Identical twin bothers Lwandile and Wandile Thabethe take part in a rugby practice session at Oostelike Eagles rugby club in Pretoria. AFP photo
A South African junior rugby team has confounded its opponents, teammates and even its coach by having five sets of twins on the squad. From afar an Oostelike Eagles training session looks much like any other rugby practise with seven, eight and nine-year-olds in Pretoria.
Tackling, passing and line-out drills are organised chaos and not everyone is sure what to do.
But in the Eagles' case they are also unsure who is who and what to call each other.
"Coach calls us 'Twins'," said Lwandile Thabethe.
"Because we are twins," his identical sibling Wandile explained.
"He gets confused when he tries to separate us," said Lwandile.
At nine years old, the two prop forwards are a bit old for the team, but they are still allowed to play.
Teams play in an informal league, honing skills at a young age in this rugby-mad nation.
The Pretoria-based club started its newest team this year, but it took a while before organisers realised the number of duplicate siblings.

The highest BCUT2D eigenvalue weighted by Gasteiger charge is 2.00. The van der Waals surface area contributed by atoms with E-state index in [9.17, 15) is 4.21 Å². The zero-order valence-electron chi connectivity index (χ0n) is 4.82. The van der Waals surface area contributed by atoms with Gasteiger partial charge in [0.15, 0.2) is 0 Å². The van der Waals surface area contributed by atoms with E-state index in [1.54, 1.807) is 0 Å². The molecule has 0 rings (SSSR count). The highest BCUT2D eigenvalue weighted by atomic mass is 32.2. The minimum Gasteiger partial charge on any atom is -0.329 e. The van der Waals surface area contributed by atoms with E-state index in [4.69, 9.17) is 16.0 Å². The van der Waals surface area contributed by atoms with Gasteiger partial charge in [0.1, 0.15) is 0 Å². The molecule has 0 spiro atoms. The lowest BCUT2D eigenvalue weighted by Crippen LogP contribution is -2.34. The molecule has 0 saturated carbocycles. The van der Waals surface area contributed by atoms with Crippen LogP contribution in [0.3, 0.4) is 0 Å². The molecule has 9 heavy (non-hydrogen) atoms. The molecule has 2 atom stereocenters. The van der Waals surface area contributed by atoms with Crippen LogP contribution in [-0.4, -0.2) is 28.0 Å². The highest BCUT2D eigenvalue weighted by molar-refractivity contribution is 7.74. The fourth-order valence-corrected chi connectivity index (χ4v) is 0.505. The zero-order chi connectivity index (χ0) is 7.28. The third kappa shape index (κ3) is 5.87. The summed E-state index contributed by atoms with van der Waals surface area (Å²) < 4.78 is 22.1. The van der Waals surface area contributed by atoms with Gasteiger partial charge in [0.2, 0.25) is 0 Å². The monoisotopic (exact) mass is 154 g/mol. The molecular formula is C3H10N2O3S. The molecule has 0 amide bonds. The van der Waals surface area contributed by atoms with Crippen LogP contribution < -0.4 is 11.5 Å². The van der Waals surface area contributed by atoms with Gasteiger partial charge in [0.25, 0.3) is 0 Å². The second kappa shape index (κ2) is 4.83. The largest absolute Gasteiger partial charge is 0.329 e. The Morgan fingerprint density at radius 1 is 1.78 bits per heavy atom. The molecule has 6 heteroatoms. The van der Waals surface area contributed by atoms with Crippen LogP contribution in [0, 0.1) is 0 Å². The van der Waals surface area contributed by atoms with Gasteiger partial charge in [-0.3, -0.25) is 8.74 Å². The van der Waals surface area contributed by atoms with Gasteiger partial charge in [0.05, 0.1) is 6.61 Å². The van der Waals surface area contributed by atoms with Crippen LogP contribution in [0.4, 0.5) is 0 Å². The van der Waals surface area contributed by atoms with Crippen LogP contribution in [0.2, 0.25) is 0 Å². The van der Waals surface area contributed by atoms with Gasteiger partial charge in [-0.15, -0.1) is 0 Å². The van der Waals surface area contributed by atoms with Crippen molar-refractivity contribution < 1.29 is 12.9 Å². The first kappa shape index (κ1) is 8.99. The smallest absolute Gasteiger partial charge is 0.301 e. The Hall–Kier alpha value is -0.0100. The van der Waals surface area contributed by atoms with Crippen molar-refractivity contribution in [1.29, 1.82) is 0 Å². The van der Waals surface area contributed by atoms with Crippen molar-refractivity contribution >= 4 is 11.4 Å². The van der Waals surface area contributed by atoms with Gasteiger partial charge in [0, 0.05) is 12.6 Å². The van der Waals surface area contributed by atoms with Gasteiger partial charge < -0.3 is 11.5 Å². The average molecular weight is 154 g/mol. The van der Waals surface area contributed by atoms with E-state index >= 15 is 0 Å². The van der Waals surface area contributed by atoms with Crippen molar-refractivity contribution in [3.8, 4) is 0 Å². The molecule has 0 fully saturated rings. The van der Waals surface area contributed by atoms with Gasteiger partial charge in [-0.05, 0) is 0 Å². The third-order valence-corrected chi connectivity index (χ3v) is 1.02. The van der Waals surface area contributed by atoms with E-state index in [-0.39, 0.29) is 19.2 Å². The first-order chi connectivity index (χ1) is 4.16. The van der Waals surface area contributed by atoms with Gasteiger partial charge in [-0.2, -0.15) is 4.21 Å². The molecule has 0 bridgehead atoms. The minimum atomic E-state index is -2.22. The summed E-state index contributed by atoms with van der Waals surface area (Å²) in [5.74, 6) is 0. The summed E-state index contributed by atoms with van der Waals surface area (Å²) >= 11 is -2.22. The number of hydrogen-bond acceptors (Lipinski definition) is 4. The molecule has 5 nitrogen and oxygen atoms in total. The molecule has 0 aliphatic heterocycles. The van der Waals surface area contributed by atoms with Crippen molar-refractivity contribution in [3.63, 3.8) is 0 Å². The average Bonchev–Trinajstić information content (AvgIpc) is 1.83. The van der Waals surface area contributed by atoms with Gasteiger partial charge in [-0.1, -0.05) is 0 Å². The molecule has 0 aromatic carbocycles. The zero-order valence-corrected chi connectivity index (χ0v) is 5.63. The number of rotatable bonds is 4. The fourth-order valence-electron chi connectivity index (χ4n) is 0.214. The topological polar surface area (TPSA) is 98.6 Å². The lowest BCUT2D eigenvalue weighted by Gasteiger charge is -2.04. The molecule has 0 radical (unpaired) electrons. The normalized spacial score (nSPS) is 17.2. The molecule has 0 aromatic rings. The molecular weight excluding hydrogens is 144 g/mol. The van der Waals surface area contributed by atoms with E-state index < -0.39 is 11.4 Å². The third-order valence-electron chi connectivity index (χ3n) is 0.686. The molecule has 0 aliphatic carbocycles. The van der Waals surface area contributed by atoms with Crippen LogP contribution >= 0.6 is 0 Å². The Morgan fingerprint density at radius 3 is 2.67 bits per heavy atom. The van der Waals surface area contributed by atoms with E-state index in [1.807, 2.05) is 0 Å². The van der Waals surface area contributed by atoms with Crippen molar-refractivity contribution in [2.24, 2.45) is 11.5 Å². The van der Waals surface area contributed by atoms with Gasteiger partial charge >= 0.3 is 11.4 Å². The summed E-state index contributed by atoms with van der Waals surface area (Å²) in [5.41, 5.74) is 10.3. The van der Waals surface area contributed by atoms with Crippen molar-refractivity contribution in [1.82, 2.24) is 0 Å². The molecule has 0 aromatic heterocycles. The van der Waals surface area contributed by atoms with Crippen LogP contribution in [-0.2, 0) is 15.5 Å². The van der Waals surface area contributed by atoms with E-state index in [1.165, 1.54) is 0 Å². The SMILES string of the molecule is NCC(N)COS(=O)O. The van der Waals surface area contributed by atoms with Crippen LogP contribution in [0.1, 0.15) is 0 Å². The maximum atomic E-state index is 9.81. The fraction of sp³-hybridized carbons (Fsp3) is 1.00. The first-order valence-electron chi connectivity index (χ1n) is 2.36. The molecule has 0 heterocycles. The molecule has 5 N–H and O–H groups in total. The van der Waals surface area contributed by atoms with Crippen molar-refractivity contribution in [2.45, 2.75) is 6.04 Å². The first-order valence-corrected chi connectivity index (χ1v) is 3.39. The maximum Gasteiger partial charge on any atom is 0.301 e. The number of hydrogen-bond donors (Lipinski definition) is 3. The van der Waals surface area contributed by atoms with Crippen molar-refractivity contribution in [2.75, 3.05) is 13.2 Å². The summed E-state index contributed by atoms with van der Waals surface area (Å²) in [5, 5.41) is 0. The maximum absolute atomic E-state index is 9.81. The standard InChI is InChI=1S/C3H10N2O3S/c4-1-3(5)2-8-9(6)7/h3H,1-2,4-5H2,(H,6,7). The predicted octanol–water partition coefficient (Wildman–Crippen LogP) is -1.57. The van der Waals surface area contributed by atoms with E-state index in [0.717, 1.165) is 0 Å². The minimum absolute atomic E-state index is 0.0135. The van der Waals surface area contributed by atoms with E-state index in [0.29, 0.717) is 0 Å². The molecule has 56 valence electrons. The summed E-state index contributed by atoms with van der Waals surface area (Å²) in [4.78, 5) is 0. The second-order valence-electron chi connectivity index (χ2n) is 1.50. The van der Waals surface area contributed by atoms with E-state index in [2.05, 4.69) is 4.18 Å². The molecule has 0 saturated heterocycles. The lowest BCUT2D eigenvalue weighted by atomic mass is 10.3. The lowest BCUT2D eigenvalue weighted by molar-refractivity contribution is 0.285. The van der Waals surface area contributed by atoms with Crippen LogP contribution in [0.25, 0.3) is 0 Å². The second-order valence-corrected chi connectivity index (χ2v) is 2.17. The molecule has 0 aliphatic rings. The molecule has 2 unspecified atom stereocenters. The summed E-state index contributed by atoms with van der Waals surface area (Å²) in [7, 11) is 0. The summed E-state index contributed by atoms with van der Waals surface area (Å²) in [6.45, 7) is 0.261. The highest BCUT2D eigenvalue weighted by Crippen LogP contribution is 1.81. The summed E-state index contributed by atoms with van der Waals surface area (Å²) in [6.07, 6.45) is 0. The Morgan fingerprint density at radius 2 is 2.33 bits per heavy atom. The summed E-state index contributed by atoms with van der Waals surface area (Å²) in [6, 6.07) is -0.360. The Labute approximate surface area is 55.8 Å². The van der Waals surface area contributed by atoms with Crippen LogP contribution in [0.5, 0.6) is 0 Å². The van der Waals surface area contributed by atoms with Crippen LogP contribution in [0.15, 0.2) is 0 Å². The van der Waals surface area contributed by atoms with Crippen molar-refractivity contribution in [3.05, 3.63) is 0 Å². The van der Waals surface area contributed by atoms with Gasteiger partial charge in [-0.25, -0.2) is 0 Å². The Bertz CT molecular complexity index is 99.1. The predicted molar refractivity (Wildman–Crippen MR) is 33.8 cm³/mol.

Two pairs are identical, two are non-identical, and eight-year-old Francois Viljoen's twin sister Zancha is the team's water carrier, though that doesn't keep her from running sprints with the boys while yelling out orders.
"It's very difficult, the identical twins, you can't see them apart," Coach Neels Goossen said sheepishly.
"The ones are 'Twins' because I don't know what their names are. I cannot identify them," he said.
"And then the other ones I call (by) their surname 'Minny'. If I shout 'Minny' both of them jump and if I shout 'Twins' both of them will jump!"
The twins' teammates often get it wrong too.
"They say 'maybe that's Willem and this is Ruaan'. But then it's the other way around because I'm Willem and he's Ruaan," the young hooker quipped.